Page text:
MB: How does your work with FocusMaine translate to the Island Institute’s mission?
KH: I had a really good understanding of the marine economy through my work with FocusMaine and from serving on the governor’s 10-year economic development strategy team. These provided a good foundation for moving into this particular role.
In terms of FocusMaine in general, I learned so much from the board and from the founders about the importance of sustained focus in order to get to impact quickly. I see FocusMaine and the Island Institute as pieces of the same puzzle. Both organizations are focused on creating more opportunities for the people of Maine. The two organizations come at this through opposite ends of the telescope. FocusMaine focuses on specific sectors as pathways to economic growth. The Island Institute looks at how communities can take advantage of those same economic development pathways and also cultivate the next generation of leaders who can take that wheel.
MB: Broadly speaking, what are the challenges for Maine’s island and coastal communities?
KH: We know that Maine’s coast is a dynamic place. At this particular moment, I would say, the elements of change feel particularly daunting, from the Gulf of Maine’s warming water to the future of the lobster industry to the cost of housing and health care for our rural communities. As I look at my role is over the near term with the Island Institute, my No. 1 priority right now is to listen. Because the challenges are so multi-faceted, I want to understand from the communities themselves what their vision is for the Maine coast.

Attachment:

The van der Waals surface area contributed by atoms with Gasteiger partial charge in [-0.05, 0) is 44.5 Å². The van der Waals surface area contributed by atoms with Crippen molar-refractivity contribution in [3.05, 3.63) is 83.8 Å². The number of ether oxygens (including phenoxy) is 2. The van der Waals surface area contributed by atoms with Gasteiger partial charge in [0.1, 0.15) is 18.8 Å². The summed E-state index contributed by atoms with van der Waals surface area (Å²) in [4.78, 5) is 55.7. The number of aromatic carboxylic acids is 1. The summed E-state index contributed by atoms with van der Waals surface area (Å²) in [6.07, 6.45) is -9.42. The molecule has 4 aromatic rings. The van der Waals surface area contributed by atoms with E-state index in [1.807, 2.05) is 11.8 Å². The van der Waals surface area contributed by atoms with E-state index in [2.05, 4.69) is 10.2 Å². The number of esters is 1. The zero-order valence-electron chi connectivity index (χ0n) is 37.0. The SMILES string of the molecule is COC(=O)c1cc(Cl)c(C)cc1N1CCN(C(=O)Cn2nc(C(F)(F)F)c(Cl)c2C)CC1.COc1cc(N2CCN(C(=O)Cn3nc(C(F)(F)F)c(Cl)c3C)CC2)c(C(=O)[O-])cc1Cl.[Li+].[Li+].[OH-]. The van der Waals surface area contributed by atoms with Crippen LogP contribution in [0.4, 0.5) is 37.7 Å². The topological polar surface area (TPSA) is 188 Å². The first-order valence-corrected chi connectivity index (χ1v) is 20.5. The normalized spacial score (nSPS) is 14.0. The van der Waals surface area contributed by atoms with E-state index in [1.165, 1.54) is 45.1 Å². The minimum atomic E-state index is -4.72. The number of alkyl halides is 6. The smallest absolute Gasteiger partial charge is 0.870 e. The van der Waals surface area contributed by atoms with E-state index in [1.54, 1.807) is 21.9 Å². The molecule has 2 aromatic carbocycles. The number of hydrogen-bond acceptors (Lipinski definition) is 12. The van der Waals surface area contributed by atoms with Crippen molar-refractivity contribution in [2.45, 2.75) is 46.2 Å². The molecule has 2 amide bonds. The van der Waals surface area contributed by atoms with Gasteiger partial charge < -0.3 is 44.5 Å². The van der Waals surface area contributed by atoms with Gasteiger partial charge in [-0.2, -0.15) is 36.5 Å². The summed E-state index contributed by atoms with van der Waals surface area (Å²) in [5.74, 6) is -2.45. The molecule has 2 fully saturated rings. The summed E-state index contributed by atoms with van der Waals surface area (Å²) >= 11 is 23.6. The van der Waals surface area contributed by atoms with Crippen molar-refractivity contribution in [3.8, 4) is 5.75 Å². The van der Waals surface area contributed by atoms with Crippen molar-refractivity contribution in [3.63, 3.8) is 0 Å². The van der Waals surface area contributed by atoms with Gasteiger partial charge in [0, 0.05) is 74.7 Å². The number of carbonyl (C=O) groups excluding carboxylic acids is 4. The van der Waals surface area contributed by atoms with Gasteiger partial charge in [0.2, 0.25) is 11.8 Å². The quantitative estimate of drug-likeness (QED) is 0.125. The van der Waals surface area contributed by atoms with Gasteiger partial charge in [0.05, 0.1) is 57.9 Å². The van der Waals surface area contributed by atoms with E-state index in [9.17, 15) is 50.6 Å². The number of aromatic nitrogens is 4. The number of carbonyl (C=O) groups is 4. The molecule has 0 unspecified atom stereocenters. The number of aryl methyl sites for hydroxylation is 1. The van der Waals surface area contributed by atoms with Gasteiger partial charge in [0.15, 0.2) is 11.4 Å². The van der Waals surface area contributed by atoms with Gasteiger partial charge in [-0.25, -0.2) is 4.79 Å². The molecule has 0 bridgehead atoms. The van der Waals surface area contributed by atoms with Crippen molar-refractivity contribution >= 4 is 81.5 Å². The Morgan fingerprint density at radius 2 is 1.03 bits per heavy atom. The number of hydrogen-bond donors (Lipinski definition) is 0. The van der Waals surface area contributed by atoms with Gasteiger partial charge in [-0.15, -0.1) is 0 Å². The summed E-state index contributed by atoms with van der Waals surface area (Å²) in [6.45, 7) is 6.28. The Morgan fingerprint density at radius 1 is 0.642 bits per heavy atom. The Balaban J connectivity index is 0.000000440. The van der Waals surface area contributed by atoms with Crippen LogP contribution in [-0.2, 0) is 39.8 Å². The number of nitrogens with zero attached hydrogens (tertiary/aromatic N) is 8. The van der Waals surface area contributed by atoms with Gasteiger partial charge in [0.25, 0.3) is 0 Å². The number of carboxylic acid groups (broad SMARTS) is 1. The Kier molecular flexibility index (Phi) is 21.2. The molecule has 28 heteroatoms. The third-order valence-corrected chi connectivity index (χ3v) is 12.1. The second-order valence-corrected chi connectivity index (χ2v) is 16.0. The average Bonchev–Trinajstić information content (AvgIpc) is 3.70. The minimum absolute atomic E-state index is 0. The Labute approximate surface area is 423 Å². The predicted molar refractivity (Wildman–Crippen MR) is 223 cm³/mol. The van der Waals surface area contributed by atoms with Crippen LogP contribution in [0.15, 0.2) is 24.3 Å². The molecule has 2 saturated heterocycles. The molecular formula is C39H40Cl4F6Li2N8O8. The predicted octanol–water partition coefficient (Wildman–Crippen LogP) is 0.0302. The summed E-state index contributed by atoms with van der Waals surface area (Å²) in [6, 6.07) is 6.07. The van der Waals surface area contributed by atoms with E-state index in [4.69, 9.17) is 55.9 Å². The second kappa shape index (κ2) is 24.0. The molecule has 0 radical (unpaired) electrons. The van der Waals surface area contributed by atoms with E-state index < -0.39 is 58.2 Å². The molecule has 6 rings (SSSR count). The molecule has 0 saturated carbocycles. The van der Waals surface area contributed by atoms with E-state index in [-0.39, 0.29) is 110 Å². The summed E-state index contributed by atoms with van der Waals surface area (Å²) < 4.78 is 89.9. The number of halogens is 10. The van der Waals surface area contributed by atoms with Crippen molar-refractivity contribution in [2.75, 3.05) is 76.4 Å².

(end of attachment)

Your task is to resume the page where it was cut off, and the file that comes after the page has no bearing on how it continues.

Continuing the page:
MB: How will you carry out your listening tour?
KH: Over the next six months, my intention it is to visit all of the year-round island communities and those places where we are making significant investments. Even though I grew up on the Maine coast, there are many places I haven’t been. I don’t want to make assumptions. I want to make sure I hear from those communities and leaders directly — and especially from young people who will carry our work forward.
MB: What are the institute’s top priorities?
KH: Our climate, economic resilience and leadership programs. Within our climate program, we’re helping communities with clean energy transitions and helping people understand the science around the warming Gulf of Maine. Our economic resilience efforts are focused on helping lobstering communities survive and include protecting the working waterfront and supporting new aquaculturalists. The Island Fellows program is the cornerstone of our leadership effort. The Island Fellows are often the most visible presence of our work in communities. Together, these programs play an important role keeping coastal communities vital and sustainable.
MB: What are your thoughts on the institute's future direction?
KH: A 40-year history is significant. It tells me that we have the community relationships that we need and deep experience working along the coast. I like to say that we’re built for the challenges the coast is facing in this particular moment and that we can adapt as communities and the coast evolve. I couldn’t be more excited to be in this role, in this organization, at this important time for Maine’s coast.